WILMINGTON, N.C. — The Thalian Association Community Theatre in Wilmington is premiering its first in person show since the pandemic began in March, and Artistic Director Chandler Davis is encouraging people not to give up on live theater just yet.

This show happens to be a youth musical, and the theater staff has taken every precaution to keep the actors safe during the rehearsal process. Davis says both the kids and parents have been understanding of the new restrictions that are in place and have adapted wonderfully.

“I can just tell they've missed it, I know the adults have missed it as well,” Davis says. “The kids have been really good about wearing their masks, making sure no hugs happen has been more difficult, but I think they were just really excited to be back on stage.”

Even though it's not easy or comfortable to sing in a mask, they are mandatory at rehearsals, and during the performance itself, clear face shields will be worn instead. The theater refuses to take any chances with the health of the actors. If any member of the cast or crew is exposed to the virus, the entire production would shut down for three weeks and resume again after a quarantine.

The Thalian Association did just call off its in-person holiday show but felt like this musical would be able to continue safely. The in-person shows are sold out entirely, but that doesn't mean what it used to. Only 25 tickets were available for each show. Any patrons who couldn't get in-person tickets are able to watch the performance online as a virtual show instead.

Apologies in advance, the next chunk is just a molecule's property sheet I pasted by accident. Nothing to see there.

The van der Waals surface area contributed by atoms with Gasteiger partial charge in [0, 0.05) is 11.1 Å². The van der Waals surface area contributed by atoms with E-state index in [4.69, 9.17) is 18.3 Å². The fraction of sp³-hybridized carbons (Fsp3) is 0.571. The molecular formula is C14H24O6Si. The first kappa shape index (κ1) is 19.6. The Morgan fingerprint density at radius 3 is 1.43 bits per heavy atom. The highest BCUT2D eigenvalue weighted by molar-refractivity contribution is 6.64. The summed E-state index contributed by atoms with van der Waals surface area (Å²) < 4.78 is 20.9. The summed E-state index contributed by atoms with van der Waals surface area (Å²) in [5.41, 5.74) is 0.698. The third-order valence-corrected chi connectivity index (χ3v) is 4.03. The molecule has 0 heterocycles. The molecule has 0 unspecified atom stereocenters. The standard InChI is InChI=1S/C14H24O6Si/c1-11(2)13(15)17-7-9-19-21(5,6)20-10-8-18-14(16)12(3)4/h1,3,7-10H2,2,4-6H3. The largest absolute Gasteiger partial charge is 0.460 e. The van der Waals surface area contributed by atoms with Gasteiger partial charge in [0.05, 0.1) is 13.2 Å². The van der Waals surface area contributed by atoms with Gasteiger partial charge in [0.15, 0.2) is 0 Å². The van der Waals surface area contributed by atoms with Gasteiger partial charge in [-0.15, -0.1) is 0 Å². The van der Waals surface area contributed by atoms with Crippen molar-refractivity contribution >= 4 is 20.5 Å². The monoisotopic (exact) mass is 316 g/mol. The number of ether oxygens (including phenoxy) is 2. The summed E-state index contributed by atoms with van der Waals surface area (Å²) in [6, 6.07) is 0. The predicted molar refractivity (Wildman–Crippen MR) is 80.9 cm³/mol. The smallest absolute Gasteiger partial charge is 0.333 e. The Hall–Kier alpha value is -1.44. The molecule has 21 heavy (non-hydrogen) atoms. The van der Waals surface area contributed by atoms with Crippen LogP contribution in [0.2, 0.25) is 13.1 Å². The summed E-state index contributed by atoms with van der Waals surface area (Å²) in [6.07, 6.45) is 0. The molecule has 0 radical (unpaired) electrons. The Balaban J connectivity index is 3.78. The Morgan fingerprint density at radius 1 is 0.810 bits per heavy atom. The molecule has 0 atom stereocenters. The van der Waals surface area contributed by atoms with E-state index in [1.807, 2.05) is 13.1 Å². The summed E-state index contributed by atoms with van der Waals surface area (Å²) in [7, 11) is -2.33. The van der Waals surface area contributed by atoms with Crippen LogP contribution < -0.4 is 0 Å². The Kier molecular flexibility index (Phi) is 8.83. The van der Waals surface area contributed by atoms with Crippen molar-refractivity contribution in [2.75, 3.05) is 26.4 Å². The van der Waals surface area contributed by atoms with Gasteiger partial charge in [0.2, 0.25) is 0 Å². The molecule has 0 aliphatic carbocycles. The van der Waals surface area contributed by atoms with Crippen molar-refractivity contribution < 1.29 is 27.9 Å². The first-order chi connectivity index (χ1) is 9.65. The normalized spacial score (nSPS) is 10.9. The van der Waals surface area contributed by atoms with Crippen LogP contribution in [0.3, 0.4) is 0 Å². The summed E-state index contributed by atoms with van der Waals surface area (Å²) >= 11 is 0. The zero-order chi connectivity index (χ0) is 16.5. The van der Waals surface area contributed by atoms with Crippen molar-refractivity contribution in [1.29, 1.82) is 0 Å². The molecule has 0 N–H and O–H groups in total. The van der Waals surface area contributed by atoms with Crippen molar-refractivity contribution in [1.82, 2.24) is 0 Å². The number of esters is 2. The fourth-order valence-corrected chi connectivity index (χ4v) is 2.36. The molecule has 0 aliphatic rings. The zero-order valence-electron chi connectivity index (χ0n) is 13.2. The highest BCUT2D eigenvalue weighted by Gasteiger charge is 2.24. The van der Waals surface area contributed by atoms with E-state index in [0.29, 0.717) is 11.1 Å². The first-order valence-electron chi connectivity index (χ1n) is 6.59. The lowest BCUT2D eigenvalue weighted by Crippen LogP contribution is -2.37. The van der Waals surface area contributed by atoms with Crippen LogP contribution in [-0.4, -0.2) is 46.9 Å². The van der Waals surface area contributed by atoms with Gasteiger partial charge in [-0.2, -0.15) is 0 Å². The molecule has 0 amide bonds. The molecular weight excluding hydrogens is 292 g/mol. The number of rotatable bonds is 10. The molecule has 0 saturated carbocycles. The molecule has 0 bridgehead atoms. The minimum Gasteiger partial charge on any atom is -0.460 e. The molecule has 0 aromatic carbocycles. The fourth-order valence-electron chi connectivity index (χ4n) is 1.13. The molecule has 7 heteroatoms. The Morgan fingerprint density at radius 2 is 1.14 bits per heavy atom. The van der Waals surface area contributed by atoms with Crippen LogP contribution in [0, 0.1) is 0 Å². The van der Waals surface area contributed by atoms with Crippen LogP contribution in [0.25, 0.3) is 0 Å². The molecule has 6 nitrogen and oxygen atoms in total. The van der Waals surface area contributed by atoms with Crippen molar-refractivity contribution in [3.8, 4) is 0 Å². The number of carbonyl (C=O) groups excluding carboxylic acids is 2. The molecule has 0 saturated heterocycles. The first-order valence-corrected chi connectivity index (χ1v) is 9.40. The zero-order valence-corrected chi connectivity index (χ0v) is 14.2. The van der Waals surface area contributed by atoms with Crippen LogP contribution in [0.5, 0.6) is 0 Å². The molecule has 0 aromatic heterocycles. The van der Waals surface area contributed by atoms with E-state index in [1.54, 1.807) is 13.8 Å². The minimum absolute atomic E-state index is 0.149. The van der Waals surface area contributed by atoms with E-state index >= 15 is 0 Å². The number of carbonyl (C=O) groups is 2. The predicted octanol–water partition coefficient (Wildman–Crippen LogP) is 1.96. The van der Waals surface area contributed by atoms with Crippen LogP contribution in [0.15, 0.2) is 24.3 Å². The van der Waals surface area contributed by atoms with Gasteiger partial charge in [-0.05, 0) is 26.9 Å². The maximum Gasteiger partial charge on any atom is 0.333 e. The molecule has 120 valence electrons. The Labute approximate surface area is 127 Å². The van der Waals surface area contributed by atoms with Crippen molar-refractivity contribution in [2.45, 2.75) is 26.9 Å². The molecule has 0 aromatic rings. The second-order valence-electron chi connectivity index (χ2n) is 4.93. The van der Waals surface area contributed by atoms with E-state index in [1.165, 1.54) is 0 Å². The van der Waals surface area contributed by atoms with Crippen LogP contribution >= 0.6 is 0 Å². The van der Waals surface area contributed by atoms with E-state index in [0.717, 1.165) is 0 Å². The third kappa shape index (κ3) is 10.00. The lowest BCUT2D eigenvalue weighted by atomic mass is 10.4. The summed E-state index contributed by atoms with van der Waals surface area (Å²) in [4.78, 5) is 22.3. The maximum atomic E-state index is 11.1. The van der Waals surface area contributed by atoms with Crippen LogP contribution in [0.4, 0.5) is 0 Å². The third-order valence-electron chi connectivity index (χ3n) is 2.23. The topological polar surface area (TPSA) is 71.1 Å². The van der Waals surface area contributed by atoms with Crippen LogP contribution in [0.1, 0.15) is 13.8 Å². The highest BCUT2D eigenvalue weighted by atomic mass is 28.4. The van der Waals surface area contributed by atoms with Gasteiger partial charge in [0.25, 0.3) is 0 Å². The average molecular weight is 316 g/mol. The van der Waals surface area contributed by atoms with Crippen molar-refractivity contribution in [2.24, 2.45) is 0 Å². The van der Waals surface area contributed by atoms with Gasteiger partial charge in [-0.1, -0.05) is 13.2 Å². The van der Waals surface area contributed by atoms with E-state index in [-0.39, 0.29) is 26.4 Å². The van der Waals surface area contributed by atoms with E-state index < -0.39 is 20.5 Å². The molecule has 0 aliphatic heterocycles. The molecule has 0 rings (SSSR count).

“Honestly, I feel like it's a little soon for a 100-person indoor theater, and so we just decided we're gonna wait, and that's OK, and we'll do our online virtual show,” Davis says.

Rehearsals have been a bit of a challenge for Davis, who is also the choreographer. She's had to rearrange placement onstage and interactions between characters to ensure that actors can maintain a safe distance.

“It's just trying to stay apart, and you always touch each other on stage, always,” Davis says. “You just naturally do. We'll block a dance number, and be like 'Nope, do it again but space out and you go over here.'”

She says this production will be a test of what they can manage in the future, and whether the community is ready to come out to the theater again.

“We're just trying to keep everybody safe and happy to do what we need to do to make that happen,” Davis says.